Growing Older Without Getting Richer: A Latin American Drama

Latin America may have squandered its youth at the commodities party of the past decade.

An elderly man sleeps outside next to a street kiosk in Sao Paulo, Brazil.

Photographer: Patricia Monteiro/Bloomberg

Latin America, a region maligned by recent crises that nonetheless boasts a $4.6 trillion economy, needs urgent policy shifts to bring growth rates back to where they were during years of high commodity prices. Time is running out because its demographic advantage  when active workers outnumber retirees  will peak in 2020, according to a report from the Inter-American Development Bank. 

Peaking Demographics
The region's demographic bonus will fade after 2020
Source: Inter-American Development Bank report "Latin American and the Caribbean 2030: Future Scenarios"

This leaves governments squeezed on both sides — forced to cover swelling costs of social security and healthcare for the elderly while the working-age population becomes proportionally smaller. Even if new policies were adopted today, it would still take years to build out the needed infrastructure, and at least a generation to educate the labor force. 

The urgency of that policy shift was easier to ignore during the commodities bonanza. In those years exports of soy, iron and oil, largely to feed the voracious appetite of a rising China, pushed Latin American growth to more than double the developed-economy average. One of the region's problems is that since the global financial crisis it has relied on private consumption and government spending to grow, the United Nation's Latin America and the Caribbean economic commission said in an August report. Private investment, which is needed to sustain long-term growth, has consistently lagged that of other emerging market countries.  

The challenge of luring investment largely explains why Brazil has struggled this year to come free from its worst-ever recession, and why Argentina's bounce back from contraction will be smaller than the government originally hoped. 

``We don’t invest enough, don’t save enough, don’t trade enough, don’t educate enough. What do you expect? You’re not going to grow enough,’’ says Alberto Ramos, Goldman Sachs’ chief Latin America economist. ``It’s not an economic puzzle, we know what needs to be done, but I’m not optimistic it will be done. If it isn’t, the region will continue to lose decade after decade, and continue to fall behind.’’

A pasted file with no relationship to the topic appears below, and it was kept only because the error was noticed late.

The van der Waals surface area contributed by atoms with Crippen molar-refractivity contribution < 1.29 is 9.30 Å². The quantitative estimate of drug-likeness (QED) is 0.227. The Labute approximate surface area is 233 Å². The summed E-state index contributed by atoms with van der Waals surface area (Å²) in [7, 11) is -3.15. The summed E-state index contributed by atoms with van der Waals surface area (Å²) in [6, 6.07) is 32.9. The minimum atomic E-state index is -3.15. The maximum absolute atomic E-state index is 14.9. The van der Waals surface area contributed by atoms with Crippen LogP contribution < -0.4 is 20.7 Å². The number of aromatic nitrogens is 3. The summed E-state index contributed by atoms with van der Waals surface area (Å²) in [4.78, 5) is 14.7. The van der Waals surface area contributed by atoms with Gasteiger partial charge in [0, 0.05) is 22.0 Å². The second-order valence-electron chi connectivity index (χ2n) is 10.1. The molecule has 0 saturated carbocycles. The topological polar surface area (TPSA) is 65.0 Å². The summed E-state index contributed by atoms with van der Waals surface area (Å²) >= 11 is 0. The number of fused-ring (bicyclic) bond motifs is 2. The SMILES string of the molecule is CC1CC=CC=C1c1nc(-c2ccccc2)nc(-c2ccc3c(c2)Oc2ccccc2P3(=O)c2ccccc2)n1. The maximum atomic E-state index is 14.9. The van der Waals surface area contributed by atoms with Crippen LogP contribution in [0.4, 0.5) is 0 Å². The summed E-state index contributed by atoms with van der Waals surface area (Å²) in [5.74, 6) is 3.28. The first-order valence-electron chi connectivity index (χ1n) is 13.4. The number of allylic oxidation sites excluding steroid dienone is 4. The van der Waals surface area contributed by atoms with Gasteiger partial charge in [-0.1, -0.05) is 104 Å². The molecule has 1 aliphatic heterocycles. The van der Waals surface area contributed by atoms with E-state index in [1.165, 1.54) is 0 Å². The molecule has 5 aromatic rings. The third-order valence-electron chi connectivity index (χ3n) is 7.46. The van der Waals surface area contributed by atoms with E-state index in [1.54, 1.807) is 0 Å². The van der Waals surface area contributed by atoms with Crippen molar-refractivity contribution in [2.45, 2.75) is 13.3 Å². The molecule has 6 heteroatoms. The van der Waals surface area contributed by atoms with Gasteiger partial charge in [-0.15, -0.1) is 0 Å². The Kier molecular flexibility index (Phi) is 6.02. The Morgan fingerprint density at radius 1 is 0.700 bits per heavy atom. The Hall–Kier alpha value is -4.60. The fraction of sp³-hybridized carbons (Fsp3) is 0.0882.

The International Monetary Fund is also sounding the alarm. Latin America's per-capita growth will average 1.6 percent in the medium term, the same rate recorded in the past quarter-century, and well below the 2.6 percent growth estimated for developing countries in general, the IMF said in a July report titled ``Back on Cruise Control, but Stuck in Low-Gear.’

``Prospects for strong long-term growth in Latin America look dimmer now than they did a few years ago at the height of the commodity price boom,’’ Alejandro Werner, the IMF’s Western Hemisphere director, wrote in the report. ``Worryingly, these growth rates are essentially equal to that of advanced economies.’’

Shelly Shetty, head of Latin America sovereigns for Fitch Ratings, says the region’s low growth also stems from difficult business environments in some countries, limited trade openness, lagging productivity improvement, and general delays in structural reforms. The good news, she says, is that nations have achieved progress on macroeconomic stability and now, finally, some countries have begun to heed the wake-up call.

``Now that growth prospects have diminished in several of the countries, we are seeing that governments are increasingly focusing on issues to boost potential growth,’’ Shetty said. ``Structural reforms which weren’t really getting any traction in the commodity super cycle years are finally being discussed. But, at the end of the day, passing the reforms is one thing; executing them well will be the other challenge.’’

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